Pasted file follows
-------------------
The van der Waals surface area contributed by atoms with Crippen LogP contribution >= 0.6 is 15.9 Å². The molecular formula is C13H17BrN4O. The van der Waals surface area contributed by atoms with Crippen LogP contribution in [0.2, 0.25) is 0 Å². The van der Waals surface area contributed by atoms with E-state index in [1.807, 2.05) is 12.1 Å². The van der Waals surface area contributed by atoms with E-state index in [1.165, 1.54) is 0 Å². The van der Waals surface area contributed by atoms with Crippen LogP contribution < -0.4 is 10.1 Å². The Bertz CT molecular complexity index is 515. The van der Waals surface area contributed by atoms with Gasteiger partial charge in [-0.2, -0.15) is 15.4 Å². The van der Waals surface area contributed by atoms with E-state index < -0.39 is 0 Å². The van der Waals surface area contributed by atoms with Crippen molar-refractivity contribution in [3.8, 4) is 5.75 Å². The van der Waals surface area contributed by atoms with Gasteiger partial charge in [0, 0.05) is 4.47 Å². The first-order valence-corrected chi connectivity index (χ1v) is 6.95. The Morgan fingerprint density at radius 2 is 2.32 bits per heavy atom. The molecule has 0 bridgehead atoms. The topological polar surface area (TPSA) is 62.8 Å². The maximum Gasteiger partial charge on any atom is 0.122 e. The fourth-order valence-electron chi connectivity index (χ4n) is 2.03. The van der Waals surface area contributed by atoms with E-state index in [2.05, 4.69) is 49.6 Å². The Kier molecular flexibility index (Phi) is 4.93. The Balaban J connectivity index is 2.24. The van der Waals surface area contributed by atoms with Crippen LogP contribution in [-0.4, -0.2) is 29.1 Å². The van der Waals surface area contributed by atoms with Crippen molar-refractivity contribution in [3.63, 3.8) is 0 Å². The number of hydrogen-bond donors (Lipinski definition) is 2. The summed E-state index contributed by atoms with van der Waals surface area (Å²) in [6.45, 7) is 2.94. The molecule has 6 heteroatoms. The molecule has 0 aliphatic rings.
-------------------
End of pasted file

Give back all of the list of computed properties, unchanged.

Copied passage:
The van der Waals surface area contributed by atoms with Crippen LogP contribution >= 0.6 is 15.9 Å². The molecular formula is C13H17BrN4O. The van der Waals surface area contributed by atoms with Crippen LogP contribution in [0.2, 0.25) is 0 Å². The van der Waals surface area contributed by atoms with E-state index in [1.807, 2.05) is 12.1 Å². The van der Waals surface area contributed by atoms with E-state index in [1.165, 1.54) is 0 Å². The van der Waals surface area contributed by atoms with Crippen LogP contribution < -0.4 is 10.1 Å². The Bertz CT molecular complexity index is 515. The van der Waals surface area contributed by atoms with Gasteiger partial charge in [-0.2, -0.15) is 15.4 Å². The van der Waals surface area contributed by atoms with E-state index < -0.39 is 0 Å². The van der Waals surface area contributed by atoms with Crippen molar-refractivity contribution in [3.8, 4) is 5.75 Å². The van der Waals surface area contributed by atoms with Gasteiger partial charge in [0, 0.05) is 4.47 Å². The first-order valence-corrected chi connectivity index (χ1v) is 6.95. The Morgan fingerprint density at radius 2 is 2.32 bits per heavy atom. The molecule has 0 bridgehead atoms. The topological polar surface area (TPSA) is 62.8 Å². The maximum Gasteiger partial charge on any atom is 0.122 e. The fourth-order valence-electron chi connectivity index (χ4n) is 2.03. The van der Waals surface area contributed by atoms with E-state index in [2.05, 4.69) is 49.6 Å². The Kier molecular flexibility index (Phi) is 4.93. The Balaban J connectivity index is 2.24. The van der Waals surface area contributed by atoms with Crippen LogP contribution in [-0.4, -0.2) is 29.1 Å². The van der Waals surface area contributed by atoms with Crippen molar-refractivity contribution in [3.63, 3.8) is 0 Å². The number of hydrogen-bond donors (Lipinski definition) is 2. The summed E-state index contributed by atoms with van der Waals surface area (Å²) in [6.45, 7) is 2.94. The molecule has 6 heteroatoms. The molecule has 0 aliphatic rings.